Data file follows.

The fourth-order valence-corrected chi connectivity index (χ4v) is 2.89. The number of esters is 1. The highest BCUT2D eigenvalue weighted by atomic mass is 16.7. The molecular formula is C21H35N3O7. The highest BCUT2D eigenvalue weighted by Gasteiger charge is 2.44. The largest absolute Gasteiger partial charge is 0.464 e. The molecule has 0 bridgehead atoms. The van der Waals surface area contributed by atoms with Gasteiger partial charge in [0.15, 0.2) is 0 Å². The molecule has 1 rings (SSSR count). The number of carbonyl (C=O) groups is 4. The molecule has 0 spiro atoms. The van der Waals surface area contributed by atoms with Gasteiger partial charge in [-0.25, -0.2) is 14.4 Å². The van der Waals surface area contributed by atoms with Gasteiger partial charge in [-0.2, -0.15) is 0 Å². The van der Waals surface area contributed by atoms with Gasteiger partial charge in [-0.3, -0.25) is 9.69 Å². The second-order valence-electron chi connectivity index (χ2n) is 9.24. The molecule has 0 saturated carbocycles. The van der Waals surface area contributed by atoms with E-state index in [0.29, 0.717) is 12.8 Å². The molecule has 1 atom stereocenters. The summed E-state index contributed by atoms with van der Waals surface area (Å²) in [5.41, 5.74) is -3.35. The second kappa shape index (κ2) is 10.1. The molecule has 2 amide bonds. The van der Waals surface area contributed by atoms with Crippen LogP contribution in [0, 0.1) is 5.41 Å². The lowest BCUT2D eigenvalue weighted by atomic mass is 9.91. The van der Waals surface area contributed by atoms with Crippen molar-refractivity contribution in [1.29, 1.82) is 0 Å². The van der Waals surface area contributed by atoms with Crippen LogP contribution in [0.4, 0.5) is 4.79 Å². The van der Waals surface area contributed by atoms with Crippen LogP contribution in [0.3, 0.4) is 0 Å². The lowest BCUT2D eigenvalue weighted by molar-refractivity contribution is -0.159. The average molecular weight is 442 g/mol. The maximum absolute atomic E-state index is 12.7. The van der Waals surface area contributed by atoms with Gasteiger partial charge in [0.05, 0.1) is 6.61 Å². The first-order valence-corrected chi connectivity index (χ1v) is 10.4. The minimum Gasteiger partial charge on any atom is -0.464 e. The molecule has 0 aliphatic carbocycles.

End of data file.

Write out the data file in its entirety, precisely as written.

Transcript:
The fourth-order valence-corrected chi connectivity index (χ4v) is 2.89. The number of esters is 1. The highest BCUT2D eigenvalue weighted by atomic mass is 16.7. The molecular formula is C21H35N3O7. The highest BCUT2D eigenvalue weighted by Gasteiger charge is 2.44. The largest absolute Gasteiger partial charge is 0.464 e. The molecule has 0 bridgehead atoms. The van der Waals surface area contributed by atoms with Gasteiger partial charge in [0.15, 0.2) is 0 Å². The molecule has 1 rings (SSSR count). The number of carbonyl (C=O) groups is 4. The molecule has 0 spiro atoms. The van der Waals surface area contributed by atoms with Gasteiger partial charge in [-0.25, -0.2) is 14.4 Å². The van der Waals surface area contributed by atoms with Gasteiger partial charge in [-0.2, -0.15) is 0 Å². The van der Waals surface area contributed by atoms with Gasteiger partial charge in [-0.3, -0.25) is 9.69 Å². The second-order valence-electron chi connectivity index (χ2n) is 9.24. The molecule has 0 saturated carbocycles. The van der Waals surface area contributed by atoms with E-state index in [0.29, 0.717) is 12.8 Å². The molecule has 1 atom stereocenters. The summed E-state index contributed by atoms with van der Waals surface area (Å²) in [5.41, 5.74) is -3.35. The second kappa shape index (κ2) is 10.1. The molecule has 2 amide bonds. The van der Waals surface area contributed by atoms with Crippen LogP contribution in [0, 0.1) is 5.41 Å². The lowest BCUT2D eigenvalue weighted by atomic mass is 9.91. The van der Waals surface area contributed by atoms with Crippen molar-refractivity contribution in [1.29, 1.82) is 0 Å². The van der Waals surface area contributed by atoms with Crippen LogP contribution in [0.4, 0.5) is 4.79 Å². The van der Waals surface area contributed by atoms with Crippen LogP contribution in [0.3, 0.4) is 0 Å². The lowest BCUT2D eigenvalue weighted by molar-refractivity contribution is -0.159. The average molecular weight is 442 g/mol. The maximum absolute atomic E-state index is 12.7. The van der Waals surface area contributed by atoms with Gasteiger partial charge in [0.05, 0.1) is 6.61 Å². The first-order valence-corrected chi connectivity index (χ1v) is 10.4. The minimum Gasteiger partial charge on any atom is -0.464 e. The molecule has 0 aliphatic carbocycles.